Virtually everyone agrees that in cultures all over the world, leadership is an important aspect of human social life. Virtually no one has any deep understanding of why this is true. I say that because science lacks a comprehensive theory of why human leader-follower relations evolved. And if we don’t understand the evolved function of the psychological mechanisms that enable leaders to lead and followers to follow, then we can’t know what these mechanisms were designed (by natural selection) to accomplish, or why leadership and followership exist at all.
That’s not to say that evolutionary psychology has ignored leadership. On the contrary, researchers such as psychologist Mark Van Vugt and colleagues [1,2] have illustrated very effectively how our understanding of leadership can be illuminated by considering its evolutionary origins. And now, Van Vugt and I have published a paper  in Frontiers in Human Neuroscience that attempts to lay the foundations of a comprehensive evolutionary theory of leader-follower relations in humans: ‘The evolution of leader–follower reciprocity: the theory of service-for-prestige’ (click on the title to access it for free).
Our theory of leadership, which we call “service-for-prestige”, attempts to explain how in the evolutionary past, being a leader would have benefitted the “fitness” (survival and reproduction) of leaders, and being a follower would have benefitted the fitness of followers. We argue that much of leadership is a kind of reciprocity (related to other kinds of biological reciprocity such as reciprocal altruism  and indirect reciprocity ), whereby leaders provide collective benefits for followers in exchange for prestige that followers generate for leaders. The collective benefits provided for followers are fitness-enhancing things like group social status and access to resources, and prestige benefits the leader’s fitness by affording him/her access to all kinds of material, social, and sexual resources. We review evidence from anthropological studies of hunter-gatherer and tribal societies suggesting that in the environments of human evolution, leader-follower relations tended to involve mutually beneficial, service-for-prestige transactions of this sort.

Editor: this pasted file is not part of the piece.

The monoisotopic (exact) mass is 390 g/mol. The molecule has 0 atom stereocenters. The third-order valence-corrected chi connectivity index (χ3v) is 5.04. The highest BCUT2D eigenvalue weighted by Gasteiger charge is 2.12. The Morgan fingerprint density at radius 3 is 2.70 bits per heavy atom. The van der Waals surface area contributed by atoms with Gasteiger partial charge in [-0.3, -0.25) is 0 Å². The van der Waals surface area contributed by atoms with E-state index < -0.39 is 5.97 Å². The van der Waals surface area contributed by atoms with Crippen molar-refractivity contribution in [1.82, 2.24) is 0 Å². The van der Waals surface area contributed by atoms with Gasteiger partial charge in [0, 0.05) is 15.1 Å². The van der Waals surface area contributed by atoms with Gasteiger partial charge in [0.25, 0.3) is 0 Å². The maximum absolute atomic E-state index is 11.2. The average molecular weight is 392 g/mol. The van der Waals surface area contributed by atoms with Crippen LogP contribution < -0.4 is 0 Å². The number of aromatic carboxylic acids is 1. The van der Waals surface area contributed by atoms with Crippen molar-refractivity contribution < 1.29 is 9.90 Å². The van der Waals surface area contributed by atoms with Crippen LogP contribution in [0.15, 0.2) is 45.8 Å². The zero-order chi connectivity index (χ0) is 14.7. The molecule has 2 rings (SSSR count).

However, regarding leader-follower relations as mutually beneficial exchange may seem a little too optimistic. If human leaders evolved to benefit followers, then why does leadership so often go so wrong? Why are human organizations and societies so frequently bedevilled by leaders who focus much more on exploiting, coercing, and even murdering their followers, as opposed to providing them with benefits? The service-for-prestige theory attempts to account for such “bad” leadership, in addition to the “good” (reciprocal) leadership described above. We argue that bad leadership becomes more likely in environments in which followers lose social power relative to leaders. When followers have less power to escape or depose a leader, then the leader has reduced incentives to provide benefits to followers. It’s costly for leaders to provide these benefits, but when their followers have high social power, they must pay these costs in order to defend their own high status. When their followers are socially weaker, however, leaders will more likely find that it is cheaper for them to defend their status by coercing and exploiting, rather than benefitting, their followers.
Bad leadership is common in modern businesses and governments; think of overly greedy bosses who care little for employee well-being, and ruthless dictators who brazenly exploit their own people and national wealth. But importantly, the prevalence of such leadership is greatly reduced in the small-scale, nomadic hunter-gathering societies that are most similar to those in which humans evolved. That’s because if leaders in these societies attempt to become too dominant or coercive, their followers can either overthrow them or else pack up and leave the group. As we point out in the paper, these methods of leader rejection are often more feasible for followers in small nomadic societies than for members of modern organizations and states. And many members of modern societies suffer a great deal as the result of their relative helplessness to reject terrible leaders.
We don’t claim that good leadership is more “natural” than bad leadership or vice versa; people are adapted for both reciprocal and exploitative leader-follower relations. However, reciprocity involves (by definition) the greater degree of mutual benefit, and represents the kind of leadership that people overwhelmingly prefer. By learning more about the evolutionary foundations of good and bad leadership, we will empower ourselves to encourage the good and abolish the bad.
1. Van Vugt, M., Hogan, R., and Kaiser, R. (2008). Leadership, followership, and evolution: some lessons from the past. Am. Psychol. 63, 182–196.
2. Van Vugt, M., and Ahuja, A. (2010). Selected: Why Some People Lead, Why Others Follow, and Why it Matters. London: Profile Books.
3. Price ME and Van Vugt M (2014) The evolution of leader–follower reciprocity: the theory of service-for-prestige. Front. Hum. Neurosci. 8: 363.
4. Trivers, R. L. (1971). The evolution of reciprocal altruism. Q. Rev. Biol. 46, 35–57.
5. Alexander, R. A. (1979). Darwinism and Human Affairs. Seattle: University of Washington Press.
Copyright Michael E. Price 2014. All rights reserved.